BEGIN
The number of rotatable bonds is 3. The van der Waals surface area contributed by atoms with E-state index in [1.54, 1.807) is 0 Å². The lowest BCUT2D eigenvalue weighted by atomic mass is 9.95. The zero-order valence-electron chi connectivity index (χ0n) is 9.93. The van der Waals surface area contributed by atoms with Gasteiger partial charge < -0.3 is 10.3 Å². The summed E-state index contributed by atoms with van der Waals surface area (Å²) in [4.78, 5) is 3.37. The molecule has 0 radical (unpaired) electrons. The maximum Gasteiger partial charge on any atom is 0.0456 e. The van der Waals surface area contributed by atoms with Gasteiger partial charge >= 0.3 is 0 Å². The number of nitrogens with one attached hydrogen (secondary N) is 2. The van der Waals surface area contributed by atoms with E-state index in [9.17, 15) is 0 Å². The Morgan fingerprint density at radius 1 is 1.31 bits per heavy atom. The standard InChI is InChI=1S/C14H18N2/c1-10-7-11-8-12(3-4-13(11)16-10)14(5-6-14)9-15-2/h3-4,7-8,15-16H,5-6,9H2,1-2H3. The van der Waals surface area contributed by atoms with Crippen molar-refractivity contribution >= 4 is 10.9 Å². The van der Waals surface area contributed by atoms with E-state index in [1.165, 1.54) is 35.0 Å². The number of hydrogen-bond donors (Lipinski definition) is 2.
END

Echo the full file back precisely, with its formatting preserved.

The number of rotatable bonds is 3. The van der Waals surface area contributed by atoms with E-state index in [1.54, 1.807) is 0 Å². The lowest BCUT2D eigenvalue weighted by atomic mass is 9.95. The zero-order valence-electron chi connectivity index (χ0n) is 9.93. The van der Waals surface area contributed by atoms with Gasteiger partial charge < -0.3 is 10.3 Å². The summed E-state index contributed by atoms with van der Waals surface area (Å²) in [4.78, 5) is 3.37. The molecule has 0 radical (unpaired) electrons. The maximum Gasteiger partial charge on any atom is 0.0456 e. The van der Waals surface area contributed by atoms with Gasteiger partial charge >= 0.3 is 0 Å². The number of nitrogens with one attached hydrogen (secondary N) is 2. The van der Waals surface area contributed by atoms with E-state index in [9.17, 15) is 0 Å². The Morgan fingerprint density at radius 1 is 1.31 bits per heavy atom. The standard InChI is InChI=1S/C14H18N2/c1-10-7-11-8-12(3-4-13(11)16-10)14(5-6-14)9-15-2/h3-4,7-8,15-16H,5-6,9H2,1-2H3. The van der Waals surface area contributed by atoms with Crippen molar-refractivity contribution >= 4 is 10.9 Å². The van der Waals surface area contributed by atoms with E-state index in [1.165, 1.54) is 35.0 Å². The number of hydrogen-bond donors (Lipinski definition) is 2.